Some David moments and phrases that are stuck in my mind are his request for “clear daylight, we want clear daylight at the end of that phrase, before we start the next one,” and, equally, his request to sing through and build intensity through a particular comma/breath mark in the Adoramus te Christe where we wanted to pause — that spot really created a great musical moment in the concert, I thought. Another David-like comment on a particular note was to “caress it, but in time,” and in certain parts of the music he wanted us to “build an argument,” in the sense of building up to the next part. (Yeah, I probably liked that phrase the most.) In what I thought was a related comment post-concert, David also talked about how all out chromatic pieces were “symphonic” in nature, or “symphonies, in miniature,” and they all had this feeling of a “slow burn.” Especially for the chromatic pieces (or what I thought of as the “frictiony pieces”), and for the progressions in those pieces, I thought this was a great description. He would also refer to hitting just the mood-changing parts of a piece as doing it “in miniature.”

David is a singer and organist, and Director of Music at Harrow, and one of those people who is supremely talented and has probably worked his butt off from a very young as well. I suppose the last bits are true of all the tutors, but the reason I single him out is because he can do something I cannot even dream of approaching. At the final night’s post-concert party, he played the piano on demand as various people, including Jan, sang different songs. (Him and Jan were our “live music” that night.) The ability to just see a new piece of music and play it proficiently is so far beyond what I will ever do that I don’t even envy him that. All I can say is that he is capable of playing pretty much anything you can throw at him, and making it look easy. There were one or two pieces where he started playing and said something like, “This one’s no good, let’s try something else,” but apart from that, he demonstrated that he could sit with a perfectly straight back and play on demand all night long. It was sort of brilliant.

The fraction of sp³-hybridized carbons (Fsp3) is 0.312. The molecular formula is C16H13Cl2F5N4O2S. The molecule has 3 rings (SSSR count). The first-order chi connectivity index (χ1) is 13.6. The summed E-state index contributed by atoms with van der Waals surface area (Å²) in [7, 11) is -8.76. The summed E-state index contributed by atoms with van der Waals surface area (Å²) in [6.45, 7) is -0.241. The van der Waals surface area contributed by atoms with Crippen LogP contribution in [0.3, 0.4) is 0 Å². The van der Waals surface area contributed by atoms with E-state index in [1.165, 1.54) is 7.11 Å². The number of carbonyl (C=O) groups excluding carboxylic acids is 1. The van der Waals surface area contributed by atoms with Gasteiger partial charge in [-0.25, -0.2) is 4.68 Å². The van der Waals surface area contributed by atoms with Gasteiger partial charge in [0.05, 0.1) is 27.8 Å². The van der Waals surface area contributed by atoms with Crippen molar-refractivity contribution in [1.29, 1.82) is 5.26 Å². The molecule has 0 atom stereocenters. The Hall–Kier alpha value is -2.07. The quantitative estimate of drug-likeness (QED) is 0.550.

In a conversation with him that same night (when he wasn’t at the piano, I should add. I doubt even he can play new pieces and converse at the same time. He was actually standing drink in hand. Is there a theme with these English dudes or what?), he made a few general remarks that I found interesting. One was that how a rehearsal goes depends entirely on the director, and that there is a right moment to say something positive or critical. While the innate teacher in him wants to constantly point out flaws and improve things and not dish out too much praise (his highest praise for us during rehearsals was “not bad, not bad at all.” That was just fine by me, I should add), he knows that if he says something overly negative, he has about 3 seconds in which to soften it, or make a joke, so that the choir does not really turn against him, ruining the rehearsal. David’s rehearsals did make me wonder how much of a director’s work during rehearsal is acting — the reaction to a choir’s good or bad singing shouldn’t necessarily be the spontaneous one, it may be more effective to react deliberately and to give the most useful feedback to the group, whether that be encouragement through praise or exhortation to do better through criticism.

David also said that for him, personally, it had been among his top two TSSS concerts ever, and considering that we were (mostly) amateurs who were singing music rarely done by amateurs, we had done very well. (Someone joked that he probably said flattering things like that after every TSSS, but he claimed to be genuine.) The most interesting comment though, was comparing performing to playing, say, a football game. Just as no one expects a team to play two great football matches in one day, it is difficult to perform at the best of one’s ability twice in a day. He said he hadn’t been worried when our rehearsal earlier on Friday hadn’t been great, because he knew we would “bring it to the performance” or that we were “saving it for the performance.” I can safely say that I hadn’t known that — perhaps directors do know choirs better than choirs know themselves.